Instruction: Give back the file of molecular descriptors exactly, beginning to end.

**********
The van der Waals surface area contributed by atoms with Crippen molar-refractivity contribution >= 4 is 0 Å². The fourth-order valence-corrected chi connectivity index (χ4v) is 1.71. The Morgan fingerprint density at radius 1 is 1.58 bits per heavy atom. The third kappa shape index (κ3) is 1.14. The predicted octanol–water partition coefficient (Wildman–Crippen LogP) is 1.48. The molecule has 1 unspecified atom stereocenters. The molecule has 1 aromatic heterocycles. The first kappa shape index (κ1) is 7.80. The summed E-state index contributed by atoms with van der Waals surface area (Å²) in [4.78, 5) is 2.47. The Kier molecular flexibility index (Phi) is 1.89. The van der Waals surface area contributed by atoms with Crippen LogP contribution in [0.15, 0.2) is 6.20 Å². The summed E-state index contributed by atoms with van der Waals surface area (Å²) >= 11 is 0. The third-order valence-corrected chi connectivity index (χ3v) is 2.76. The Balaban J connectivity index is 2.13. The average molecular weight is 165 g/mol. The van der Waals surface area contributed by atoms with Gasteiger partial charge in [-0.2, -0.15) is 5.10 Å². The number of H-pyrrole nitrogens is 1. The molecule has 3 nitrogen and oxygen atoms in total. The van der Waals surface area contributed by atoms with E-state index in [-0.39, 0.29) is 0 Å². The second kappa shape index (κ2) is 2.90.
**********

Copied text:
The van der Waals surface area contributed by atoms with Crippen molar-refractivity contribution >= 4 is 0 Å². The fourth-order valence-corrected chi connectivity index (χ4v) is 1.71. The Morgan fingerprint density at radius 1 is 1.58 bits per heavy atom. The third kappa shape index (κ3) is 1.14. The predicted octanol–water partition coefficient (Wildman–Crippen LogP) is 1.48. The molecule has 1 unspecified atom stereocenters. The molecule has 1 aromatic heterocycles. The first kappa shape index (κ1) is 7.80. The summed E-state index contributed by atoms with van der Waals surface area (Å²) in [4.78, 5) is 2.47. The Kier molecular flexibility index (Phi) is 1.89. The van der Waals surface area contributed by atoms with Crippen LogP contribution in [0.15, 0.2) is 6.20 Å². The summed E-state index contributed by atoms with van der Waals surface area (Å²) >= 11 is 0. The third-order valence-corrected chi connectivity index (χ3v) is 2.76. The Balaban J connectivity index is 2.13. The average molecular weight is 165 g/mol. The van der Waals surface area contributed by atoms with Gasteiger partial charge in [-0.2, -0.15) is 5.10 Å². The number of H-pyrrole nitrogens is 1. The molecule has 3 nitrogen and oxygen atoms in total. The van der Waals surface area contributed by atoms with E-state index in [-0.39, 0.29) is 0 Å². The second kappa shape index (κ2) is 2.90.